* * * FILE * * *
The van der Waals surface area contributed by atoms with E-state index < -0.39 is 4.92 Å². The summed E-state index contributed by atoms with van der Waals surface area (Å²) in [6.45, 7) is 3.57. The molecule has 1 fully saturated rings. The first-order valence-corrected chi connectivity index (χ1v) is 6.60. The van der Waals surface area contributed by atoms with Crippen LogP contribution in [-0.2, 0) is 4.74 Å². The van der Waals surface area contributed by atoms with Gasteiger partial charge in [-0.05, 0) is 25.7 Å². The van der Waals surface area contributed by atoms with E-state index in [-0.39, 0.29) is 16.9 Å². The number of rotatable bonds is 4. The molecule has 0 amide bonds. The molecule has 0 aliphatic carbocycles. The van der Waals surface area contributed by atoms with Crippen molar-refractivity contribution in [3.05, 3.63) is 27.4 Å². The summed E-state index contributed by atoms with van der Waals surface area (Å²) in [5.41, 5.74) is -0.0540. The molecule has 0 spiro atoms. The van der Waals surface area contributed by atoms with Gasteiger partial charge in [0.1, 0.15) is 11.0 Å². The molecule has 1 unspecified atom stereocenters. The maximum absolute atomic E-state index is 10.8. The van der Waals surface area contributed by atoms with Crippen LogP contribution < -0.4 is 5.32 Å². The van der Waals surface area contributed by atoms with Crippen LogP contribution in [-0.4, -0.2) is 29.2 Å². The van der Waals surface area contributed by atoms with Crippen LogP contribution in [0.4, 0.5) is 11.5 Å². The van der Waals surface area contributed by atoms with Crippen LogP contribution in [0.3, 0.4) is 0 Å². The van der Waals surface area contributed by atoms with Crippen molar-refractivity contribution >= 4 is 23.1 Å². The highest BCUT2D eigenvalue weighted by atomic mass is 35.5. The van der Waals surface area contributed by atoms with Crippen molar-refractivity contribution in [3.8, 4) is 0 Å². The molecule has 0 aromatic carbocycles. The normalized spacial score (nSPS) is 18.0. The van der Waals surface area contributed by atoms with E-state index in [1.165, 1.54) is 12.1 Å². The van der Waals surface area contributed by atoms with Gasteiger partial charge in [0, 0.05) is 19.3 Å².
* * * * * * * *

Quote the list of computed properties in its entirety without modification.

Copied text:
The van der Waals surface area contributed by atoms with E-state index < -0.39 is 4.92 Å². The summed E-state index contributed by atoms with van der Waals surface area (Å²) in [6.45, 7) is 3.57. The molecule has 1 fully saturated rings. The first-order valence-corrected chi connectivity index (χ1v) is 6.60. The van der Waals surface area contributed by atoms with Crippen LogP contribution in [-0.2, 0) is 4.74 Å². The van der Waals surface area contributed by atoms with Gasteiger partial charge in [-0.05, 0) is 25.7 Å². The van der Waals surface area contributed by atoms with E-state index in [-0.39, 0.29) is 16.9 Å². The number of rotatable bonds is 4. The molecule has 0 amide bonds. The molecule has 0 aliphatic carbocycles. The van der Waals surface area contributed by atoms with Crippen molar-refractivity contribution in [3.05, 3.63) is 27.4 Å². The summed E-state index contributed by atoms with van der Waals surface area (Å²) in [5.41, 5.74) is -0.0540. The molecule has 0 spiro atoms. The van der Waals surface area contributed by atoms with Gasteiger partial charge in [0.1, 0.15) is 11.0 Å². The molecule has 1 unspecified atom stereocenters. The maximum absolute atomic E-state index is 10.8. The van der Waals surface area contributed by atoms with Crippen LogP contribution < -0.4 is 5.32 Å². The van der Waals surface area contributed by atoms with Crippen LogP contribution in [-0.4, -0.2) is 29.2 Å². The van der Waals surface area contributed by atoms with Crippen LogP contribution in [0.4, 0.5) is 11.5 Å². The van der Waals surface area contributed by atoms with Crippen LogP contribution in [0.3, 0.4) is 0 Å². The van der Waals surface area contributed by atoms with Crippen molar-refractivity contribution >= 4 is 23.1 Å². The highest BCUT2D eigenvalue weighted by atomic mass is 35.5. The van der Waals surface area contributed by atoms with Crippen molar-refractivity contribution in [3.8, 4) is 0 Å². The molecule has 0 aromatic carbocycles. The normalized spacial score (nSPS) is 18.0. The van der Waals surface area contributed by atoms with E-state index in [1.165, 1.54) is 12.1 Å². The van der Waals surface area contributed by atoms with Gasteiger partial charge in [0, 0.05) is 19.3 Å².